But suddenly, destabilized by loss and yearning for a return to wholeness, he learns to love the system -- at least as it's embodied in his portfolio. The obsession starts late at night at a computer, as so many obsessions do these days, and occasions much moving writing on loneliness in the age of interconnectivity. While searching the Internet for investment news, Denby also finds himself sampling its porn sites, and in no time he's doubly addicted, buffeted by greed and lust at once. Greed's hold is surer, though, which ought to tell us something about the nature of sin these days. Our private parts aren't our major source of trouble; it's our wallets that we can't keep in our pants. Denby cuts out the porn in favor of human girlfriends, but his hunger for stock tips only sharpens.

What results is a classic cautionary tale, complete with learned references to the Bible and Aristotle's ''Ethics,'' and featuring not one but two suave arch-deceivers who whisper in Denby's ear: Henry Blodget, the whiz-kid Merrill Lynch analyst who talked up weak tech stocks in public while sneering in private and ended up paying huge fines for his bad faith, and the Gatsby-ish C.E.O. of ImClone, Sam Waksal, whose A-list SoHo parties were well attended but whose sentencing hearing for securities fraud failed to attract a single celebrity friend.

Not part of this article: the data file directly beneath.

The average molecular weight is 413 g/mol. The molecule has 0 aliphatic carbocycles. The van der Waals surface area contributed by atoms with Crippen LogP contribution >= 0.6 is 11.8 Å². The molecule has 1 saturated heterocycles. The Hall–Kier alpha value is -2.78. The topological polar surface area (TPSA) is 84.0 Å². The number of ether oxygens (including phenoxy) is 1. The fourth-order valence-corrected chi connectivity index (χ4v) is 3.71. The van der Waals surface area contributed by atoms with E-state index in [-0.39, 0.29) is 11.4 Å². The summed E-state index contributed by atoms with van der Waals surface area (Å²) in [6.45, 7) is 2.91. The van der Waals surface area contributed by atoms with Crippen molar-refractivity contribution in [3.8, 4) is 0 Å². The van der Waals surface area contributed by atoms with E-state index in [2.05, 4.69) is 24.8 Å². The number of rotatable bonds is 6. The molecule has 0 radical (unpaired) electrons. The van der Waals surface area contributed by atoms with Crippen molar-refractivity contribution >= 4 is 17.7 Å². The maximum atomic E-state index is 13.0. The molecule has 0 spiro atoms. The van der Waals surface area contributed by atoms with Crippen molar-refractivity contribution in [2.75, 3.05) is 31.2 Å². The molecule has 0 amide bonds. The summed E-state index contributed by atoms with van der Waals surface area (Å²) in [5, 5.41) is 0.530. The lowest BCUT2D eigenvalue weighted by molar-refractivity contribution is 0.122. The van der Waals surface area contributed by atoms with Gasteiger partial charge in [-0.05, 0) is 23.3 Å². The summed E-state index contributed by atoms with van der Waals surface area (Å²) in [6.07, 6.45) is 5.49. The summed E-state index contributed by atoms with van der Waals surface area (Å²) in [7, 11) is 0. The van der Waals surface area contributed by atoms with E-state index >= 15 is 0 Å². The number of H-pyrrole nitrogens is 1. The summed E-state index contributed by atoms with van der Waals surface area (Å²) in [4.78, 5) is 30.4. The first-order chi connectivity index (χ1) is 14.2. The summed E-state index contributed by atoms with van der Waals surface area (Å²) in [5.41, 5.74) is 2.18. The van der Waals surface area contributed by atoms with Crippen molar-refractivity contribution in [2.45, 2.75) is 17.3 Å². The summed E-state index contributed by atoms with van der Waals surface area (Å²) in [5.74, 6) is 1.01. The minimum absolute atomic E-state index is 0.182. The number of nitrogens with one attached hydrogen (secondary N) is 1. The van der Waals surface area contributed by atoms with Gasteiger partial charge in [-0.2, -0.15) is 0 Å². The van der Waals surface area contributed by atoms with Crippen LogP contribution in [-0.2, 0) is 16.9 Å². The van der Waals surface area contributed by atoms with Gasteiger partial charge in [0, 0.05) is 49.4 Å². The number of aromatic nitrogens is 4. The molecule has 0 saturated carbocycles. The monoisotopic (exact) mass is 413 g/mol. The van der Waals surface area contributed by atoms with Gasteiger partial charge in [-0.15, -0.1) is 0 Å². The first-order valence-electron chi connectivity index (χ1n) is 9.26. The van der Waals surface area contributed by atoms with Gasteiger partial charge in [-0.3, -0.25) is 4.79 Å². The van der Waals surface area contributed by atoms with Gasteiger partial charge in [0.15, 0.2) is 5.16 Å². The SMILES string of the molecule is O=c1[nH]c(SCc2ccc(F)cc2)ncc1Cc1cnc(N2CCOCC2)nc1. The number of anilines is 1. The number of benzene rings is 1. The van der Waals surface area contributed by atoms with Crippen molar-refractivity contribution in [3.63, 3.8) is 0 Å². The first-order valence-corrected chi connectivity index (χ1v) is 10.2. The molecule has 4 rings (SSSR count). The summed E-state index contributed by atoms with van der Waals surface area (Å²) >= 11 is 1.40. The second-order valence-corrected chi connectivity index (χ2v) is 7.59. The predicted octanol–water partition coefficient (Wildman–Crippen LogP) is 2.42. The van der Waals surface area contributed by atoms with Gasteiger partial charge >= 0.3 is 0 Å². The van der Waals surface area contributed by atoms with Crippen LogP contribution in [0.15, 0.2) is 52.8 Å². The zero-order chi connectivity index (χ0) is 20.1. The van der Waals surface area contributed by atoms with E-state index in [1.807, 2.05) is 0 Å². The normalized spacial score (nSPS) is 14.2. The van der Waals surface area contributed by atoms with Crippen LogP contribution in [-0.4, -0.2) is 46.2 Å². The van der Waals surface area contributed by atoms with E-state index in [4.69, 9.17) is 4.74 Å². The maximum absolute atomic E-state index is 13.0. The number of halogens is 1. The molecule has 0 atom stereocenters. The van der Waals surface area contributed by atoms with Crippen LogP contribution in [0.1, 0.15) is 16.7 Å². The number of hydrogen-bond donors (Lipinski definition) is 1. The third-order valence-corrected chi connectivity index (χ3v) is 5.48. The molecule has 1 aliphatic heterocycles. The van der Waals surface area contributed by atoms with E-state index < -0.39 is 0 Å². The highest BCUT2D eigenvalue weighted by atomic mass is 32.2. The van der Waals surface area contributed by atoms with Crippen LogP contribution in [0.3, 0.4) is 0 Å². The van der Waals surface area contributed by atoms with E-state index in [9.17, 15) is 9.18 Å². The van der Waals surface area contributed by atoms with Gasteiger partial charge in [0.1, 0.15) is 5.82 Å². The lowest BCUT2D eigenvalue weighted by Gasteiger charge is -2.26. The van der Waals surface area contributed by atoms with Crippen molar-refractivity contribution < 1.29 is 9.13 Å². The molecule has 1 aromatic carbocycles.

Since Denby is a self-flagellating moper, as nervous and self-conscious as he is eager and never so wholly caught up in the euphoria that he stops gnawing his educated fingernails -- he doesn't spring for that Audi, for example, just does a lot of reading in sociology to justify his wish to own it -- his book needs these two highfliers to give it energy. Blodget is the duller of the two, a self-serving golden boy in over his head, and Denby sees through him easily, if reluctantly. Waksal is a star, though, with a charisma that Denby perfectly captures, maybe because it never quite stopped charming him. Waksal pretends to be out for more than money; he wants to heal the masses with Erbitux, ImClone's fledgling cancer drug, and shower the proceeds on a grand salon of artists, politicians and media types.

As Denby's pile fluctuates his exact gains and losses are quoted in the chapter subheads, but the chapters themselves are an eccentric mix of often lacerating confessions about his rocky love life and seminarish meditations on capitalism, conspicuous consumption and the psychological roots of greed. His tone can be pedantic, but his intention -- to freeze and analyze the mental gyrations that allow a deep thinker to become a shallow speculator -- is worthwhile and appropriate. Denby even drops in snippets of movie reviews he wrote at the time to help show us where his head was at, but they don't add much. Nor do his journal entries, which disclose a steady stream of worries that he was somehow powerless to act on.

Denby's financial frenzy, in the end, comes off as a form of emotional paralysis. He doesn't plow just his capital into tech stocks, but his anger, his fouled-up libido, his regrets and his wounded pride. He knows this at some level, but pushes on, whipsawed by exuberance and self-loathing. The crash is a relief for him, if anything, and that's a lesson worth remembering now that the Dow and Nasdaq are chugging back. Life resumes after the market closes.

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- tom moody 1-24-2004 9:40 pm